Initially an all-male, all-white military school, Clemson College, as it was generally known, opened in July 1893 with 446 students.    In the early years of Clemson, the Board of Trustees decided that Clemson would use a system of military discipline similar to most land-grant colleges of the time.   Students were required to wear uniforms, lived in barracks, held rank, and practiced military tactics.  The Clemson Board of Trustees asked the War Department for the detail of an officer to act as Commandant, responsible for life of cadets outside of the classroom. Clemson became a coeducational, civilian institution in 1955 and the corps of cadets disbanded. With academic offerings and research pursuits, the institution became Clemson University in 1964.


Clemson Students on Military Duty at the Guard Post


The National Defense Act of 1916, which brought all college military training programs under the federally-controlled Reserve Officers’ Training Corps (ROTC), had just been implemented.   All freshmen and sophomores were required to participate in ROTC.  Juniors and seniors who passed rigorous requirements continued to the advanced ROTC program with the hope of receiving an officer’s commission.  Students not accepted for advanced ROTC still participated in the college’s military program.  

By 1917, Clemson College had just under 1,000 students, approximately 70 faculty members and several dozen other employees.  All the students, faculty and administrators, and most of the staff, were white males. Frequently called Clemson Agricultural College, the school’s main areas of study were agriculture, engineering and textiles. There were five varsity teams – football, basketball, baseball, track and tennis — and inter-class athletic competitions in the same sports.  Literary societies and the YMCA were other popular extracurricular activities. 


Clemson Tiger, 11 April 1917


In April 1917, the entire senior class sent President Woodrow Wilson a telegram, volunteering its services to the United States' World War I effort.   In early May 1917, forty-eight Clemson seniors and twenty-one juniors left campus to go to the Reserve Officer Training Camp at Fort Oglethorpe in northwestern Georgia near Chattanooga, Tennessee. Several were selected to be instructors because of their Clemson military training. By the end of 1917, several hundred Clemson students had entered military service. They were joined by many of the school’s approximately 1,500 alumni and other “Clemson men” who attended the college but never graduated. Clemson’s programs in engineering and mechanics gave many soldiers and sailors an advantage with the new and developing technologies of war. Other graduates participated in important war work, including research in agriculture and mechanics.

From the class of 1917, 79 of the 110 men who volunteered that April day put on the uniform during a time of  war. Their service record speaks for itself; at least 22 saw combat service in France, no less than three confirmed air to air victories by Class of 1917 aviators, three Distinguished Service Crosses, one Navy Cross, four Silver Star Citations, one French Legion d’Honneur and at least four French Croix de Guerre. In addition to students, a number of faculty members, extension workers and other employees left their positions with Clemson College to serve their country in the military or related war work. Other faculty, staff and students who did not enlist were drafted and sent to training camps to prepare to go overseas.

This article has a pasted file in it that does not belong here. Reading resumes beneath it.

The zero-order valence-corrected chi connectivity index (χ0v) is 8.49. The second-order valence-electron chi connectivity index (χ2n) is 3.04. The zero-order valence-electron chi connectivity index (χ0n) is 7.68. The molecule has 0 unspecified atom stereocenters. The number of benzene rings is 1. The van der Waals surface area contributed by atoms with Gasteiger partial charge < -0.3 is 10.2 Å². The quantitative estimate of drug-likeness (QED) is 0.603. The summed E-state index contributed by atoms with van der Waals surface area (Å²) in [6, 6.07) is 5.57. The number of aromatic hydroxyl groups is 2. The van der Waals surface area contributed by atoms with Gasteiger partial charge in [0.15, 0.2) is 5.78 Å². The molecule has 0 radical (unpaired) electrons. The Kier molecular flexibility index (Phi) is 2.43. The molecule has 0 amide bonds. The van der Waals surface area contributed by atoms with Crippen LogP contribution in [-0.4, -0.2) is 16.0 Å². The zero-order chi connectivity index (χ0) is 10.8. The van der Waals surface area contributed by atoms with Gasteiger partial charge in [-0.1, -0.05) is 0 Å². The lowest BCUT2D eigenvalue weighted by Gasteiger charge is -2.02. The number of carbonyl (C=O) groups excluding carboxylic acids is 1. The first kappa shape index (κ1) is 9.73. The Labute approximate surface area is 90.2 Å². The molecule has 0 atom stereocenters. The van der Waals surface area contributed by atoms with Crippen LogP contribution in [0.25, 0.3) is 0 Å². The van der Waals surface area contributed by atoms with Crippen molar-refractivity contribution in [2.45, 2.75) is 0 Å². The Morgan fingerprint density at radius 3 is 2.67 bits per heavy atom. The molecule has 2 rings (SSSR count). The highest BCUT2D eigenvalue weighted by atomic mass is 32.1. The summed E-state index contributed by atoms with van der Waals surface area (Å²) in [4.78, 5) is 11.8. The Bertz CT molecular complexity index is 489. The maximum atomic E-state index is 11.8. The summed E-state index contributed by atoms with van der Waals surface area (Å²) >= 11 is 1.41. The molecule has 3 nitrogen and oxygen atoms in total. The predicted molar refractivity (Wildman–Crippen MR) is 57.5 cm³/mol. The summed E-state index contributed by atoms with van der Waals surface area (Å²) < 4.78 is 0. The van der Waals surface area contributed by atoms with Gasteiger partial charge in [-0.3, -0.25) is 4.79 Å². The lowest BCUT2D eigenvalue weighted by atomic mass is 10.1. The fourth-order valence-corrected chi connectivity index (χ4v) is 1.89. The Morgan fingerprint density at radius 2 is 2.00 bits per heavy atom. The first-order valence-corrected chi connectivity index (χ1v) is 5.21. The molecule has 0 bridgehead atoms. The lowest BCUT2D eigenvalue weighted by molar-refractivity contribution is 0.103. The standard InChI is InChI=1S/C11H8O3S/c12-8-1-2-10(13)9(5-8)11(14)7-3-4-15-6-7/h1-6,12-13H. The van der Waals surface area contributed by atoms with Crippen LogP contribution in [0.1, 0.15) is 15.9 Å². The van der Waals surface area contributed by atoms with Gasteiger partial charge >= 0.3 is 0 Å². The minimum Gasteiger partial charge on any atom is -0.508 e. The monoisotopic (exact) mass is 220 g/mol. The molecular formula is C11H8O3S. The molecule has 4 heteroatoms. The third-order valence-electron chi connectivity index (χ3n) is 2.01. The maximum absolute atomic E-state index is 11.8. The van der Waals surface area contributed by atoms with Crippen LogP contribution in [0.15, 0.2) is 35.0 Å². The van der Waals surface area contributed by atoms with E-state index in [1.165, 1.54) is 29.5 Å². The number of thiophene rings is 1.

An Everyday Scene During the War at the Campus


After military service created a shortage of male faculty members nationwide, Clemson administrators hired the college’s first women faculty members in Fall 1918. In one case, Rosamond Wolcott replaced her brother Wallace who left his position teaching architecture to join the Army. Wolcott had a B.A. and Master of Architecture from Cornell University. 


The Student Army Training Corps

With the rapid expansion of the American Expeditionary Force in Europe, the U.S. War Department needed more officers and technical experts. Colleges with housing, equipment and expertise for training large numbers of students were seen as ideal places to meet this need with the establishment of the Student Army Training Corps (SATC) program.

Young men at least 18 years old who had not been drafted could apply to one of two tracks of study:

Section A: Men who had completed a grammar school education could enroll in short-term trade and technical classes comparable to college vocational courses.

Section B: Men who had completed a standard high school course of study could study either standard college courses or special war courses in subjects such as engineering, mining, chemistry, physics, bacteriology, and sanitation.


Clemson SATC Students in Training to Be
"Topographic Draftsmen"


The program also included military training and regulations. Students inducted into the SATC were given uniforms, free tuition, room and board and the usual soldier's pay of $30 per month. In May 1918, Clemson began offering short-term courses in auto mechanics, radio operation, blacksmithing and carpentry to men enrolled in SATC Section A. After a number of delays, Clemson began a Section B program on October 1, 1918 with regular college courses in Agriculture, Engineering and Chemistry for over 400 SATC students. The SATC students also had two and a half hours of military training each day and marched to and from classes.  Clemson also had a Naval Section of the SATC with about 80 men. Although uniforms were to be provided, they didn’t arrive at Clemson until the program was almost over.